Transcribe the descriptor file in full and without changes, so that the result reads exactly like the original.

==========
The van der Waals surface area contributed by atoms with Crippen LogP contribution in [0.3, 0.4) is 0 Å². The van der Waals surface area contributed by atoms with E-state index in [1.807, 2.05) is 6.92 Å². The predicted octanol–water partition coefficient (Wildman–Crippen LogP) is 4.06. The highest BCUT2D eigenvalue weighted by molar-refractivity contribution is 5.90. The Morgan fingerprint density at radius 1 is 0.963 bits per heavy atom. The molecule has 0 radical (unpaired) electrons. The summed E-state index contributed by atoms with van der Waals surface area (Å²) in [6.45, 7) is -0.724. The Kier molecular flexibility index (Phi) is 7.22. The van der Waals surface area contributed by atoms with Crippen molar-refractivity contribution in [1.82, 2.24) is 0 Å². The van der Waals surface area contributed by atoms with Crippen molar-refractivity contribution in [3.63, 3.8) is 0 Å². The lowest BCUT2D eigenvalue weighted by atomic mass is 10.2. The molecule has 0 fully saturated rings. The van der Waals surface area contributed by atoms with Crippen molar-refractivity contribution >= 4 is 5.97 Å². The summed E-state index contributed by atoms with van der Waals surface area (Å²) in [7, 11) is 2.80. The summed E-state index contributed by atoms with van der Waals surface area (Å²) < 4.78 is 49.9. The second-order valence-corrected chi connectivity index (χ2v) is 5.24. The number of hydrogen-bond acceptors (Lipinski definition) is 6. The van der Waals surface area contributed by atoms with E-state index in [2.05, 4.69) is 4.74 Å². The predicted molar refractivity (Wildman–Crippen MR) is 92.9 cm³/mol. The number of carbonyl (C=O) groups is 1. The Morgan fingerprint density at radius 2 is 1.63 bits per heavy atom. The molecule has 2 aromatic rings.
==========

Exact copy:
The van der Waals surface area contributed by atoms with Crippen LogP contribution in [0.3, 0.4) is 0 Å². The van der Waals surface area contributed by atoms with E-state index in [1.807, 2.05) is 6.92 Å². The predicted octanol–water partition coefficient (Wildman–Crippen LogP) is 4.06. The highest BCUT2D eigenvalue weighted by molar-refractivity contribution is 5.90. The Morgan fingerprint density at radius 1 is 0.963 bits per heavy atom. The molecule has 0 radical (unpaired) electrons. The summed E-state index contributed by atoms with van der Waals surface area (Å²) in [6.45, 7) is -0.724. The Kier molecular flexibility index (Phi) is 7.22. The van der Waals surface area contributed by atoms with Crippen molar-refractivity contribution in [1.82, 2.24) is 0 Å². The van der Waals surface area contributed by atoms with Crippen molar-refractivity contribution in [3.63, 3.8) is 0 Å². The lowest BCUT2D eigenvalue weighted by atomic mass is 10.2. The molecule has 0 fully saturated rings. The van der Waals surface area contributed by atoms with Crippen molar-refractivity contribution >= 4 is 5.97 Å². The summed E-state index contributed by atoms with van der Waals surface area (Å²) in [7, 11) is 2.80. The summed E-state index contributed by atoms with van der Waals surface area (Å²) < 4.78 is 49.9. The second-order valence-corrected chi connectivity index (χ2v) is 5.24. The number of hydrogen-bond acceptors (Lipinski definition) is 6. The van der Waals surface area contributed by atoms with E-state index in [2.05, 4.69) is 4.74 Å². The predicted molar refractivity (Wildman–Crippen MR) is 92.9 cm³/mol. The number of carbonyl (C=O) groups is 1. The Morgan fingerprint density at radius 2 is 1.63 bits per heavy atom. The molecule has 2 aromatic rings.